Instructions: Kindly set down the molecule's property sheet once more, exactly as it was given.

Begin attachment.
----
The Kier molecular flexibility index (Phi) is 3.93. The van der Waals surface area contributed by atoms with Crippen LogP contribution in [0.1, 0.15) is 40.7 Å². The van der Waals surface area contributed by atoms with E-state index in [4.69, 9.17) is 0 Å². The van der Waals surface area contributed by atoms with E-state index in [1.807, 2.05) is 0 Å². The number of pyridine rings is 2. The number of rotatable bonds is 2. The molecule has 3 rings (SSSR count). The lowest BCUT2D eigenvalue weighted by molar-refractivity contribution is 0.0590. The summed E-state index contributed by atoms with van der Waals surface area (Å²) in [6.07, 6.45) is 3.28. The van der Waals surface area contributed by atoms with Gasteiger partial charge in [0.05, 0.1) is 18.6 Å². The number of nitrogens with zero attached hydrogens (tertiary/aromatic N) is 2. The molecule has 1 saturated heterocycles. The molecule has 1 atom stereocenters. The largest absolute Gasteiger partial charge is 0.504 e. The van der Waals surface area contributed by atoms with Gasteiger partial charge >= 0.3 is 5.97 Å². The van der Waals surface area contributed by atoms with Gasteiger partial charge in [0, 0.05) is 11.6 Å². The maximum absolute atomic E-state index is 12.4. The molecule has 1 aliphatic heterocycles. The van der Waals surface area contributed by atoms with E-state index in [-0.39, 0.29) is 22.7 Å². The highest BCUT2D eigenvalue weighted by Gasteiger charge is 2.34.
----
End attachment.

The Kier molecular flexibility index (Phi) is 3.93. The van der Waals surface area contributed by atoms with Crippen LogP contribution in [0.1, 0.15) is 40.7 Å². The van der Waals surface area contributed by atoms with E-state index in [4.69, 9.17) is 0 Å². The van der Waals surface area contributed by atoms with E-state index in [1.807, 2.05) is 0 Å². The number of pyridine rings is 2. The number of rotatable bonds is 2. The molecule has 3 rings (SSSR count). The lowest BCUT2D eigenvalue weighted by molar-refractivity contribution is 0.0590. The summed E-state index contributed by atoms with van der Waals surface area (Å²) in [6.07, 6.45) is 3.28. The van der Waals surface area contributed by atoms with Gasteiger partial charge in [0.05, 0.1) is 18.6 Å². The number of nitrogens with zero attached hydrogens (tertiary/aromatic N) is 2. The molecule has 1 saturated heterocycles. The molecule has 1 atom stereocenters. The largest absolute Gasteiger partial charge is 0.504 e. The van der Waals surface area contributed by atoms with Gasteiger partial charge >= 0.3 is 5.97 Å². The van der Waals surface area contributed by atoms with Gasteiger partial charge in [0, 0.05) is 11.6 Å². The maximum absolute atomic E-state index is 12.4. The molecule has 1 aliphatic heterocycles. The van der Waals surface area contributed by atoms with E-state index in [-0.39, 0.29) is 22.7 Å². The highest BCUT2D eigenvalue weighted by Gasteiger charge is 2.34.